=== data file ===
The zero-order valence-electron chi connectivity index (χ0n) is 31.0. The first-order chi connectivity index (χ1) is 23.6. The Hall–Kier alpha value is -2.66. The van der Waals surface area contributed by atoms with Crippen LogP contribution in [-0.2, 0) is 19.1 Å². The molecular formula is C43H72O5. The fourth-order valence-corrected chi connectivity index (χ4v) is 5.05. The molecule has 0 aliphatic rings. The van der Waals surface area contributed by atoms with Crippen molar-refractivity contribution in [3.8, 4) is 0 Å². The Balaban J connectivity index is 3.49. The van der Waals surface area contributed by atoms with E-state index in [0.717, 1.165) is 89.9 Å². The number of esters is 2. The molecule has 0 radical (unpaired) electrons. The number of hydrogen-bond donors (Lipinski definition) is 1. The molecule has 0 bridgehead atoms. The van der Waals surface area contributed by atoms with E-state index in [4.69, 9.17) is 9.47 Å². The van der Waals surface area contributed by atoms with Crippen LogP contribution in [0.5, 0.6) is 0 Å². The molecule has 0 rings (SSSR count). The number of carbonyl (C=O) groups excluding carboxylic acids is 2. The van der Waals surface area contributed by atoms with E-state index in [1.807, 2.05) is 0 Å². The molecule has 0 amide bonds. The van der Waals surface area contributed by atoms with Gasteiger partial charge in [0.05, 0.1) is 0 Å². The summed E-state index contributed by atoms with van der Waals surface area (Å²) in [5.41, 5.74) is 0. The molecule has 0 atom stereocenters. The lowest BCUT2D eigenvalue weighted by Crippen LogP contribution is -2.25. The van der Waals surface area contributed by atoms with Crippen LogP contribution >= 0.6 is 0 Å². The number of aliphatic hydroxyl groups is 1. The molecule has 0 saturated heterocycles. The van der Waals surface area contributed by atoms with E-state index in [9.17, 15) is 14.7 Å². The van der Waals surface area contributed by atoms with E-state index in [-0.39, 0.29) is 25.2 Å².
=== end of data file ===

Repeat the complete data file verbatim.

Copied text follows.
The zero-order valence-electron chi connectivity index (χ0n) is 31.0. The first-order chi connectivity index (χ1) is 23.6. The Hall–Kier alpha value is -2.66. The van der Waals surface area contributed by atoms with Crippen LogP contribution in [-0.2, 0) is 19.1 Å². The molecular formula is C43H72O5. The fourth-order valence-corrected chi connectivity index (χ4v) is 5.05. The molecule has 0 aliphatic rings. The van der Waals surface area contributed by atoms with Crippen molar-refractivity contribution in [3.8, 4) is 0 Å². The Balaban J connectivity index is 3.49. The van der Waals surface area contributed by atoms with E-state index in [0.717, 1.165) is 89.9 Å². The number of esters is 2. The molecule has 0 radical (unpaired) electrons. The number of hydrogen-bond donors (Lipinski definition) is 1. The molecule has 0 bridgehead atoms. The van der Waals surface area contributed by atoms with E-state index in [4.69, 9.17) is 9.47 Å². The van der Waals surface area contributed by atoms with Crippen LogP contribution in [0.5, 0.6) is 0 Å². The molecule has 0 rings (SSSR count). The number of carbonyl (C=O) groups excluding carboxylic acids is 2. The van der Waals surface area contributed by atoms with E-state index in [1.807, 2.05) is 0 Å². The molecule has 0 amide bonds. The van der Waals surface area contributed by atoms with Gasteiger partial charge in [0.05, 0.1) is 0 Å². The summed E-state index contributed by atoms with van der Waals surface area (Å²) in [5.41, 5.74) is 0. The molecule has 0 atom stereocenters. The lowest BCUT2D eigenvalue weighted by Crippen LogP contribution is -2.25. The van der Waals surface area contributed by atoms with Crippen LogP contribution >= 0.6 is 0 Å². The number of aliphatic hydroxyl groups is 1. The molecule has 0 saturated heterocycles. The van der Waals surface area contributed by atoms with E-state index in [9.17, 15) is 14.7 Å². The van der Waals surface area contributed by atoms with E-state index in [-0.39, 0.29) is 25.2 Å².